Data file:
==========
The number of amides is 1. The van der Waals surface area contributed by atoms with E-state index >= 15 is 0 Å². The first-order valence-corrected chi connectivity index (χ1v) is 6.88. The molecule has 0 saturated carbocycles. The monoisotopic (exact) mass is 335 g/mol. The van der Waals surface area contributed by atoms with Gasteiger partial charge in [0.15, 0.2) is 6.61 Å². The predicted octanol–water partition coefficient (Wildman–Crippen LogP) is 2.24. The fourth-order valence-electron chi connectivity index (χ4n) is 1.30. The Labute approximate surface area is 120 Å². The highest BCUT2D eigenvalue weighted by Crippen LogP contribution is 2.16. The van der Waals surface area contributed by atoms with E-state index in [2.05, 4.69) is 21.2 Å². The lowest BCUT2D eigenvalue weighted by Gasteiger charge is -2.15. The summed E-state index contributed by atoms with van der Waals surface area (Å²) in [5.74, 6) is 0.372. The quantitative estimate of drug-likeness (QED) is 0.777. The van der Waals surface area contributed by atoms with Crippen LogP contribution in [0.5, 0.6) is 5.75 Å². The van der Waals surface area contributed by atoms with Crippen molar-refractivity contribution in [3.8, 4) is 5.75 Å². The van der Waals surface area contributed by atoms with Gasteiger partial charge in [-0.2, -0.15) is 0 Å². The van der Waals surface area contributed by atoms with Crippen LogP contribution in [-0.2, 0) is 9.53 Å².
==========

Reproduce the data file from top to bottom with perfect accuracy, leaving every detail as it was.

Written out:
The number of amides is 1. The van der Waals surface area contributed by atoms with E-state index >= 15 is 0 Å². The first-order valence-corrected chi connectivity index (χ1v) is 6.88. The molecule has 0 saturated carbocycles. The monoisotopic (exact) mass is 335 g/mol. The van der Waals surface area contributed by atoms with Gasteiger partial charge in [0.15, 0.2) is 6.61 Å². The predicted octanol–water partition coefficient (Wildman–Crippen LogP) is 2.24. The fourth-order valence-electron chi connectivity index (χ4n) is 1.30. The Labute approximate surface area is 120 Å². The highest BCUT2D eigenvalue weighted by Crippen LogP contribution is 2.16. The van der Waals surface area contributed by atoms with E-state index in [2.05, 4.69) is 21.2 Å². The lowest BCUT2D eigenvalue weighted by Gasteiger charge is -2.15. The summed E-state index contributed by atoms with van der Waals surface area (Å²) in [5.74, 6) is 0.372. The quantitative estimate of drug-likeness (QED) is 0.777. The van der Waals surface area contributed by atoms with Crippen LogP contribution in [0.5, 0.6) is 5.75 Å². The van der Waals surface area contributed by atoms with Crippen molar-refractivity contribution in [3.8, 4) is 5.75 Å². The van der Waals surface area contributed by atoms with Gasteiger partial charge in [-0.2, -0.15) is 0 Å². The van der Waals surface area contributed by atoms with Crippen LogP contribution in [-0.2, 0) is 9.53 Å².